Los Angeles, CA:
Multiple signs in Los Angeles on May 15 drew comparisons between Israel and Nazi Germany, including one which equated the swastika with the Israeli flag.
New York, NY:
A protester in New York City on May 15 held a sign calling Zionists “Nazis.” Such a comparison is offensive, trivializes the Holocaust and demonizes Zionists.
Also in New York City, a protester held a sign that appeared to say, “End the Palestinian Holocaust.”
At a rally on May 15 in Brooklyn, protestors chanted of "No justice no peace, Israel out of the Middle East!" This slogan explicitly rejects the existence of the state of Israel.
Also in Brooklyn, a protestor held a sign reading “It was wrong in Auschwitz, it is wrong in Gaza,” comparing the current crisis to the Nazi death camp where one million Jews and others were murdered during the Holocaust
On May 15, anti-Israel activist Rich Siegel protested outside of Congregation Rinat Yisrael, a synagogue in Teaneck, during Shabbat services. Below is a photo he took of himself while protesting. Siegel is a leader of the antisemitic group Deir Yassin Remembered.
Boston, MA, and San Francisco, CA:
At anti-Israel protests in San Francisco and Boston, participants held signs comparing the situation in Palestine to the Holocaust. That comparison attempts to diminish the impact and horror of the Nazi regime’s genocidal campaign against Europe’s Jews.
In Austin, a protester carried a sign that showed a swastika superimposed over the Star of David on the Israeli flag, suggesting a parallel between Israeli actions and those of the Nazi regime.
At a rally in Turlock, one of the organizers legitimized the terrorist group Hamas, which has launched numerous suicide bombings against Israeli civilians. “Hamas is a political party that has as its priority the self-defense of Palestinians,” he said.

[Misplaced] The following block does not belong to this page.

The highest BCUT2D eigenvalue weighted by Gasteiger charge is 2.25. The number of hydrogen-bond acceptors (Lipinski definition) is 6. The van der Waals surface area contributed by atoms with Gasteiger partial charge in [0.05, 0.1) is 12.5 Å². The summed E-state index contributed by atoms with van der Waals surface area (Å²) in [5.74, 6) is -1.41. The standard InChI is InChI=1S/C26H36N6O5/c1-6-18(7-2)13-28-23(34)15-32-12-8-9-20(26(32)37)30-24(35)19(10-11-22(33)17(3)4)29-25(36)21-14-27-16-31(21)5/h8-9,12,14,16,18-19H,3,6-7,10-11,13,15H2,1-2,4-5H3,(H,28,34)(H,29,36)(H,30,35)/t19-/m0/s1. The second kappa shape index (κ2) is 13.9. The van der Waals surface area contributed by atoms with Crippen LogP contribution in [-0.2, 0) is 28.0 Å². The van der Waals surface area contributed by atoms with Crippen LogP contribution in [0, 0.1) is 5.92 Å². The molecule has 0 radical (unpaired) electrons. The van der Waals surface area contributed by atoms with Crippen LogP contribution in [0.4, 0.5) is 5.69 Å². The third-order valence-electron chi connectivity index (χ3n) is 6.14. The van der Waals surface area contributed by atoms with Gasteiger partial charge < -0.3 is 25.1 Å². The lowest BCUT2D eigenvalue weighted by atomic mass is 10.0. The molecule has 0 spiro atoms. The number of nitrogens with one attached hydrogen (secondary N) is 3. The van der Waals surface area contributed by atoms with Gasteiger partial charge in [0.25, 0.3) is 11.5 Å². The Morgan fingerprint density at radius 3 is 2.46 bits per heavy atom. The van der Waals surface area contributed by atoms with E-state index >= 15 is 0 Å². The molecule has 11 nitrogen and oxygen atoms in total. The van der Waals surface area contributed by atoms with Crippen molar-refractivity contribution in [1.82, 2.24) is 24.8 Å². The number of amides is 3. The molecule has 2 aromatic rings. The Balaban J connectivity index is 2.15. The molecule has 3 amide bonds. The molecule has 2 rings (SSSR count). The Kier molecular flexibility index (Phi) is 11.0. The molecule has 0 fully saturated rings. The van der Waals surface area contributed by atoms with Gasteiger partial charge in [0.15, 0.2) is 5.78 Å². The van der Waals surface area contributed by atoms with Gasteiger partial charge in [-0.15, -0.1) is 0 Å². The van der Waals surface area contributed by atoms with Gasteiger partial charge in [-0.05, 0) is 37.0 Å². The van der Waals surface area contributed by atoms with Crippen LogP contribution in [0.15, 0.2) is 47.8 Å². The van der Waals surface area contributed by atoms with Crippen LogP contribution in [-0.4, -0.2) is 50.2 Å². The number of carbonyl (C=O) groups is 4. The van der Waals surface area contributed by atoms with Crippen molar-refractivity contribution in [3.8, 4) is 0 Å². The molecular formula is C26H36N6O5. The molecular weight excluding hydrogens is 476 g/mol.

A sign was spotted in the crowd that read, “It wasn’t okay in Nazi Germany - Why is it okay in Palestine,” drawing a false and offensive comparison between the Nazis’ treatment of European Jews and Israel’s treatment of Palestinians.
A protester wore a t-shirt with “Hezbollah” written on it in Arabic. The Lebanon-based terrorist organization’s goal is the destruction of Israel. The protester was also wearing a confederate flag belt buckle.
In Washington, an organizer led an Arabic-language chant which she translated as, “We are returning to Jerusalem, martyrs in the millions.” The use of the term “martyrs” could be seen as incitement to further conflict, as it is often used by Palestinian leaders in reference to suicide bombers or people who have fallen in battle.
Also in Washington, marchers chanted in Arabic, “Oh, Khaiber, Khaiber, oh you Jews, the army of Muhammad shall return.” The antisemitic slogan references an Islamic story about an alleged battle between the prophet Muhammad and the Jews in the town of Khaibar, which resulted in the subjugation of the Jews in Arabia (modern day Saudi Arabia).
Protesters chanted, “From the River to the Sea, Palestine Will Be Free.” This phrase, heard in chants and seen on signs at many of the rallies, including in Washington, D.C., and Los Angeles, CA, raises fear among many Jews, who recall reports of Arab political and military leaders bragging that they would “push the Jews into the sea,” in the years following the founding of Israel. It goes without saying that such a genocidal interpretation would be an antisemitic call for wholesale genocide. However, average protestors may not understand that implication.